Luckily, the US Army took me in. I had to convince them by getting, “He’s not a danger to himself and to others” stamp-of-approval letters from the psychiatrist I saw for two years in Minnesota, and another shrink I was seeing in Chicago. It was during the days of the draft, and I could have 4-F’d out. But I didn’t dare. I had no idea what to do, so I saw the military as a socially acceptable way of putting myself in purdah, hoping I’d come out of mourning my dashed dreams at the end of my voluntary enlistment.
I spent three great years living as much on my own as the military service allows. Following honorable discharge, I worked briefly as a civil servant for the Army’s Office of Personnel Operations, then traipsed all the way across the country to graduate school at University of California, Berkeley where, after less than a semester, I crashed and burned again.
For three years I fiddled around with low-level clerical work in private industry and then with the San Francisco Department of Social Services, took a flyer on attending an adult cabinetmaking course at a San Francisco public vocational high school, and ended up a union cabinetmaker. By that same time, my maternal grandparents in Florida both passed away, my younger sister finished George Washington University in Washington, DC, and went on to graduate school at Purdue, getting her MS in Urban Planning. My twin sister completed her undergraduate degree at “Fairly Ridiculous University,” Northern New Jersey’s modest excuse for small university (Farleigh Dickinson), and soon after her divorce, with one of her two children in tow, went to Ann Arbor, Michigan for her MBA.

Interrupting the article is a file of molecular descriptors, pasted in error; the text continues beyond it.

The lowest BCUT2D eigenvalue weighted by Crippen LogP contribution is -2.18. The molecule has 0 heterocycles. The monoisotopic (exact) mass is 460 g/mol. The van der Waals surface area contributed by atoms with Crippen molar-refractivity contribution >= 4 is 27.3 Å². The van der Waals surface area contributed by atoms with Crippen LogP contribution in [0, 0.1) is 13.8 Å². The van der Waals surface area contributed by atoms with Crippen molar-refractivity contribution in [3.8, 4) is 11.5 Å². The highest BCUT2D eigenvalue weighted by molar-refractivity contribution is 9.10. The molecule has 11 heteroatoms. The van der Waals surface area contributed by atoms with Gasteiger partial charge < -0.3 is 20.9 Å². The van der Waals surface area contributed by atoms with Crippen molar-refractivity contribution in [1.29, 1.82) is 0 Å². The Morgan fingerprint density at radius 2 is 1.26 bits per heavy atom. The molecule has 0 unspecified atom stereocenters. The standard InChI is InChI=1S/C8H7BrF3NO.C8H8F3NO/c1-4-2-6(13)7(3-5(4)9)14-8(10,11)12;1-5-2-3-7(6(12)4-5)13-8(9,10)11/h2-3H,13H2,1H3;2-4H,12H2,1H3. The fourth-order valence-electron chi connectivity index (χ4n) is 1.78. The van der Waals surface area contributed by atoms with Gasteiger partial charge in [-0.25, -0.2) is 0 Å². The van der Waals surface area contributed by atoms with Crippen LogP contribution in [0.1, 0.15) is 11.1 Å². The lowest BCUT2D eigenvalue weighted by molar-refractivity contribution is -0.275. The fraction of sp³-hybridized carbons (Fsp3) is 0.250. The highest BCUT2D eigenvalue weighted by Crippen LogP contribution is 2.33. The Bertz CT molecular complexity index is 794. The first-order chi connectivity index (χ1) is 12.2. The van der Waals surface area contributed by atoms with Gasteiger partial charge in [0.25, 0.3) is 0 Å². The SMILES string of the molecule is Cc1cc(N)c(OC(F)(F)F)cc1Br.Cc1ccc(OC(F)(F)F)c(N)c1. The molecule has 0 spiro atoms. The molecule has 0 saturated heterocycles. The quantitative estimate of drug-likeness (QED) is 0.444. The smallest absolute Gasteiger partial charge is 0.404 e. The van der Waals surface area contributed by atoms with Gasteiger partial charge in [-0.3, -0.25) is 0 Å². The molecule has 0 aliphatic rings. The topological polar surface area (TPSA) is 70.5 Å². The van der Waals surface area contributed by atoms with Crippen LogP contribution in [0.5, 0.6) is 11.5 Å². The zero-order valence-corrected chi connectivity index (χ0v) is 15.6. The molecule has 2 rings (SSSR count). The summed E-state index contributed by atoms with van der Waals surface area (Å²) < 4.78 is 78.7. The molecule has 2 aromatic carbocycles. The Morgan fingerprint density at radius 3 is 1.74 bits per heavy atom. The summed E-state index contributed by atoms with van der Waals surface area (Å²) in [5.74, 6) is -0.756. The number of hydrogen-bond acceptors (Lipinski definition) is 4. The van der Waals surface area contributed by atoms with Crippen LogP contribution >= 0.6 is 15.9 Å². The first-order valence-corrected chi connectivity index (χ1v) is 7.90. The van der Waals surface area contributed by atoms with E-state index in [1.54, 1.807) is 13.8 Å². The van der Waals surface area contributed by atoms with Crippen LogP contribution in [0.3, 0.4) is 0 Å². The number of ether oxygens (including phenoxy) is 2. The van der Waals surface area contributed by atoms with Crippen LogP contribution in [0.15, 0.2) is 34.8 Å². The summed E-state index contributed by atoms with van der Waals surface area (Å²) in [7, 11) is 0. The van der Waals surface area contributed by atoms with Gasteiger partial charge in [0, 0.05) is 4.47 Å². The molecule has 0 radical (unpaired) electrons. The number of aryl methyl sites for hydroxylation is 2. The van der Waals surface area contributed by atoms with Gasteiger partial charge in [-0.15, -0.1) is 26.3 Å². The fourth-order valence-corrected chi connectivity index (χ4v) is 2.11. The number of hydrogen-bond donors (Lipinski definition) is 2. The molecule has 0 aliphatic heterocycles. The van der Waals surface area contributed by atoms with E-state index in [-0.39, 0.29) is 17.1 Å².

I stayed in San Francisco for 21 years, between 1968 and 1989. And yes, I was somewhat of a Hippie when I started, and somewhat of an aging fuddy-duddy when I left.
I became a cabinetmaker, and remained one without much of a break for 26 years, attaining some degree of acceptance in my own local union as a minor officer and apprentice instructor. When I say “without much of a break” I really mean to say between jobs a lot drawing unemployment insurance. I worked in union and non-union shops in San Francisco between 1972 and 1989, and then in Portland between 1990 and 1998.
When I quit the trade I had no regrets. I was and still am immensely grateful for the good living it afforded me, the tolerance of my fellow union members and officers, and the opportunities the organized trade offered me to develop some of the rudimentary skills of leadership, meeting facilitation, mediation, representing my cause and that of my rank and file members, women and persons of color, and time to mix it up a bit in the small world of smaller politicking.